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Jason Wu Parts Ways with Hugo Boss

The designer's Autumn/Winter 2018 show will be his last collection for the German house, which is shifting focus away from its womenswear business.
Jason Wu | Source: Shutterstock
By
  • Christopher Morency

NEW YORK, United States — Jason Wu is stepping down from his role as artistic director of Boss women's. His Autumn/Winter 2018 show, presented during New York Fashion Week, will be the designer's final collection for the German fashion house.

"The five years at Hugo Boss have been a very exciting time for me. I am especially grateful to the entire Boss womenswear team. Now the time has come for me to concentrate fully on my own label," Wu said in a statement.

"I would like to thank Jason for his incredible creative input and inspiration. I feel certain that he will approach all his future projects with the same compelling passion and zest that he brought to Hugo Boss," added chief brand officer Ingo Wilts.

Wu, an editorial favourite, as well as a go-to for celebrities and former First Lady, Michelle Obama, gained fans with his namesake line's merging of classic American sportswear with sophisticated society dressing. In September 2014, Wu sold a majority stake to investment firm InterLuxe.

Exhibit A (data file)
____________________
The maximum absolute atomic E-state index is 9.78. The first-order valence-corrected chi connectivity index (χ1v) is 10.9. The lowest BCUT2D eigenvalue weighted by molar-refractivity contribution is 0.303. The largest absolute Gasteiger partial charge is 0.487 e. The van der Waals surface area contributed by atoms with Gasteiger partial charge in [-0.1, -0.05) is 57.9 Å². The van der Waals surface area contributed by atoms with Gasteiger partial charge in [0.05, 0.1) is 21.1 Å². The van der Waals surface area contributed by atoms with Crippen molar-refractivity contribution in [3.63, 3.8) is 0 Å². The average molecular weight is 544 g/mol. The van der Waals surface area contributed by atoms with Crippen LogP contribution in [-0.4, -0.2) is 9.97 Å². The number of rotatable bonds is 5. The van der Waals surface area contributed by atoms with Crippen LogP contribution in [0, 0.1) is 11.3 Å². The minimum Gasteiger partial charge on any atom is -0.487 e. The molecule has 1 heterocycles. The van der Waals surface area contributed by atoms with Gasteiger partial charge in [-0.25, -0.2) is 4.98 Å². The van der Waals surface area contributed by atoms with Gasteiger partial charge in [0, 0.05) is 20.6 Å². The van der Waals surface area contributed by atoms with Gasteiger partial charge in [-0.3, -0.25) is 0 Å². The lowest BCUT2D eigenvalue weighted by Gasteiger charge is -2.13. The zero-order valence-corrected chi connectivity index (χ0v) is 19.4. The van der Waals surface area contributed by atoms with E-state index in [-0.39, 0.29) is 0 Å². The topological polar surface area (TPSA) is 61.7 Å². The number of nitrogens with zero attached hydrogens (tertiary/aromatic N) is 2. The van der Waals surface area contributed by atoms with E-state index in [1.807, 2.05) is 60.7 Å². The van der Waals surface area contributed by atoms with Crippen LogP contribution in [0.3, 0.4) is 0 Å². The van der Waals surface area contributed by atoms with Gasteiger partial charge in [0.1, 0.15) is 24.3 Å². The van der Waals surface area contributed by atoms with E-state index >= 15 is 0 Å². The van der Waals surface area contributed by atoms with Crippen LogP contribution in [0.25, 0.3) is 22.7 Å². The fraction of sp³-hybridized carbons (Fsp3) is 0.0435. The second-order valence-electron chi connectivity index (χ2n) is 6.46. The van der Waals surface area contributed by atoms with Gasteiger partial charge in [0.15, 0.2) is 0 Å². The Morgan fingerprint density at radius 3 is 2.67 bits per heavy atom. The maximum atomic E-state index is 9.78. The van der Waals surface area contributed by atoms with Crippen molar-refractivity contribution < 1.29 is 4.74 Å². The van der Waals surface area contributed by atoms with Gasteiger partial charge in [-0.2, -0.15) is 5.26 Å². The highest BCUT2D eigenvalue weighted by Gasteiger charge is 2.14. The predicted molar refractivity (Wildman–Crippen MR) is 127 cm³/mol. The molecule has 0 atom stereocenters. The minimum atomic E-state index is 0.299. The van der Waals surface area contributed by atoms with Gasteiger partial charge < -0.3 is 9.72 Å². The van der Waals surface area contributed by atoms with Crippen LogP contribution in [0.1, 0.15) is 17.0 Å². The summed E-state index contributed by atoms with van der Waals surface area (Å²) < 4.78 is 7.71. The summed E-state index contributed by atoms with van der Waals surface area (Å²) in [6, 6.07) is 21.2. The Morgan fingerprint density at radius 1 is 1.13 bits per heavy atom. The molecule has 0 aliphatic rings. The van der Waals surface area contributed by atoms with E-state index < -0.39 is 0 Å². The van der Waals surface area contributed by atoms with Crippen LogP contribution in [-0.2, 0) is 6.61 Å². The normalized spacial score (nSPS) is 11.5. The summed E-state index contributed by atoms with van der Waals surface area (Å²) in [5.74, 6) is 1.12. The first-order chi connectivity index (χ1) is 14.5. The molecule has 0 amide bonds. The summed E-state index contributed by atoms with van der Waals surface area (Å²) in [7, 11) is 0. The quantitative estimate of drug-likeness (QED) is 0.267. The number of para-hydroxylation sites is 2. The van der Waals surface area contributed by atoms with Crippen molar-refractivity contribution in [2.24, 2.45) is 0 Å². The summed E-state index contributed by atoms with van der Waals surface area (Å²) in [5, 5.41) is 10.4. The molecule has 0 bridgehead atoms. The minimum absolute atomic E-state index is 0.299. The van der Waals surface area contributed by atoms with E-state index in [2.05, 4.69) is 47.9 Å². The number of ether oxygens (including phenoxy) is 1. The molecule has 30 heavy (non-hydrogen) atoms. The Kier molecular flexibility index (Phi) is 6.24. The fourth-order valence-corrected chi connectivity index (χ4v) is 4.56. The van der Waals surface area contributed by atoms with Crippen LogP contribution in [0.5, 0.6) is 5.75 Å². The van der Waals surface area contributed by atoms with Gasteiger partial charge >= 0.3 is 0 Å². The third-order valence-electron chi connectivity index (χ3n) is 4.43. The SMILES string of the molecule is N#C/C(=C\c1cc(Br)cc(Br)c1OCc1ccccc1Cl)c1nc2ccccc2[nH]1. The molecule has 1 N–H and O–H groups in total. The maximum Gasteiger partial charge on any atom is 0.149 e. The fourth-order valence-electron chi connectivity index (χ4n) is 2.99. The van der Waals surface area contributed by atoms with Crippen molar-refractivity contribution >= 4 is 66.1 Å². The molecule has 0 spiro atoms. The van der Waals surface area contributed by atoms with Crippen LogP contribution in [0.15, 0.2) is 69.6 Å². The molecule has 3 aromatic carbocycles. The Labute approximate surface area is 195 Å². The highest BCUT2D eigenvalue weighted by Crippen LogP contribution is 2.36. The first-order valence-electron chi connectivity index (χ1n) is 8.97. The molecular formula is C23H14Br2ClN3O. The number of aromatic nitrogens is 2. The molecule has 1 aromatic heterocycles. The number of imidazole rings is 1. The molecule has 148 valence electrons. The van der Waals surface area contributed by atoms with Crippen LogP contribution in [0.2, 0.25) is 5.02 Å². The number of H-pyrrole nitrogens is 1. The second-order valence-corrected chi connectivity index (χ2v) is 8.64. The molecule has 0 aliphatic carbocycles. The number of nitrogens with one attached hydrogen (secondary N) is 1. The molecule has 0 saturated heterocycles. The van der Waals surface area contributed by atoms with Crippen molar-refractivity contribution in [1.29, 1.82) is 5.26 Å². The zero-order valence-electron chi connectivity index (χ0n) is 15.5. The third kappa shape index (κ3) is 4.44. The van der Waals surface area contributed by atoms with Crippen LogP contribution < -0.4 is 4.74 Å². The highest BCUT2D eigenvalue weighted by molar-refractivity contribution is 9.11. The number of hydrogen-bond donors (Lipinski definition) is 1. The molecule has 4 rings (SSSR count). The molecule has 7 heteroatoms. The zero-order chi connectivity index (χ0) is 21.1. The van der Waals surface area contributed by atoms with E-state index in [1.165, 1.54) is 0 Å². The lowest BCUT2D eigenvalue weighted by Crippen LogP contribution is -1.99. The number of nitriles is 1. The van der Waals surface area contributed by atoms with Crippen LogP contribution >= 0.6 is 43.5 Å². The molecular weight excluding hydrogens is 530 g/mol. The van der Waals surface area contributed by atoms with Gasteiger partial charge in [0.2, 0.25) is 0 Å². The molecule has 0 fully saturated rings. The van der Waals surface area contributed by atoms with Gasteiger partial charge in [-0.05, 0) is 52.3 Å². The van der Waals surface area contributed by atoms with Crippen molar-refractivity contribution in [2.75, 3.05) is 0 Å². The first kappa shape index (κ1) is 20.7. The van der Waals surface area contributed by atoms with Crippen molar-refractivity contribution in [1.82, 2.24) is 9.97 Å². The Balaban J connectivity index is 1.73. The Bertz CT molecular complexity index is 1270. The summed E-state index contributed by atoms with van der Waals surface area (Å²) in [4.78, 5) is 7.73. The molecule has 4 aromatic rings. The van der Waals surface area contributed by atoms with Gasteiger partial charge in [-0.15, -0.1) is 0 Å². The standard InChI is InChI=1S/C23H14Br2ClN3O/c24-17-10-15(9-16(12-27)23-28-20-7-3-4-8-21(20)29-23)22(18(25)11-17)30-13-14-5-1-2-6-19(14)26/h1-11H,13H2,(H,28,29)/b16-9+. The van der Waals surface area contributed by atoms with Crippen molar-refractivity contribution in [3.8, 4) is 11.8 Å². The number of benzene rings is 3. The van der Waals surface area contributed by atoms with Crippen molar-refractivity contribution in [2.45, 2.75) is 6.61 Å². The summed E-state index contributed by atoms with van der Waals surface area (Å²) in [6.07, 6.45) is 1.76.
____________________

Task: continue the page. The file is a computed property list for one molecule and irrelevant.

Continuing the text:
Since joining Hugo Boss as artistic director in June 2013 — when he assumed responsibility for all product and image-related components of the brand's women's line — Wu has been credited for injecting a new, approachable, ease to the women's line of the storied house, while remaining in tune with the brand's roots in German austerity.

Wu's departure follows 18 months of strategic changes at Hugo Boss, which has struggled with unclear positioning between premium and luxury. In November, 2016 — six months into Mark Langer's appointment as chief executive — the German fashion house shifted its priorities away from its womenswear business. The brand announced its plans to eliminate two brands (Boss Orange and Boss Green) within its portfolio, while narrowing its focus to casualwear and business clothes. Meanwhile, it slowed expansion of its store network and put more resources towards its online operations.

The refocusing on men's is slowly paying off, despite a trend of men moving away from formal wear. In its most recent fourth-quarter earnings, posted last month, Hugo Boss reported a 5 percent increase in currency-adjusted sales to €735 million ($902 million) compared to the year prior. This increase was driven by a rebound in direct-to-consumer sales (online sales were up by 42 percent), as well as a recovery in the US. Hugo Boss will report its full-year results on March 8.

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